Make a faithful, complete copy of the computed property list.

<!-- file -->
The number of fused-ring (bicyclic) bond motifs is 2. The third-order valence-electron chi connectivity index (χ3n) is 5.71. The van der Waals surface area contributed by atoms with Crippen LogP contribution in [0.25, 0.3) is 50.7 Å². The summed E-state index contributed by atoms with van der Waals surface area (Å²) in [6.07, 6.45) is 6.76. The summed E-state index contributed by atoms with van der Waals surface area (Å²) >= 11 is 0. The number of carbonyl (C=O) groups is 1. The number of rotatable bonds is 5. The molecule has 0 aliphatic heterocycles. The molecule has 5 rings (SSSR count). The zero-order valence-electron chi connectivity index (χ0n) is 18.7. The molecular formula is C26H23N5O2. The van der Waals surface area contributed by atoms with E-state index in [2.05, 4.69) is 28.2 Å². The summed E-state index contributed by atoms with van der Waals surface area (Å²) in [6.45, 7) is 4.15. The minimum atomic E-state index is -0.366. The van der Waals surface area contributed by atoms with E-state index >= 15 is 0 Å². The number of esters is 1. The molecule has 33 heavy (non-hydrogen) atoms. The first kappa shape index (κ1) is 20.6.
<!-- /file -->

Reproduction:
The number of fused-ring (bicyclic) bond motifs is 2. The third-order valence-electron chi connectivity index (χ3n) is 5.71. The van der Waals surface area contributed by atoms with Crippen LogP contribution in [0.25, 0.3) is 50.7 Å². The summed E-state index contributed by atoms with van der Waals surface area (Å²) in [6.07, 6.45) is 6.76. The summed E-state index contributed by atoms with van der Waals surface area (Å²) >= 11 is 0. The number of carbonyl (C=O) groups is 1. The number of rotatable bonds is 5. The molecule has 0 aliphatic heterocycles. The molecule has 5 rings (SSSR count). The zero-order valence-electron chi connectivity index (χ0n) is 18.7. The molecular formula is C26H23N5O2. The van der Waals surface area contributed by atoms with E-state index in [2.05, 4.69) is 28.2 Å². The summed E-state index contributed by atoms with van der Waals surface area (Å²) in [6.45, 7) is 4.15. The minimum atomic E-state index is -0.366. The van der Waals surface area contributed by atoms with E-state index >= 15 is 0 Å². The number of esters is 1. The molecule has 33 heavy (non-hydrogen) atoms. The first kappa shape index (κ1) is 20.6.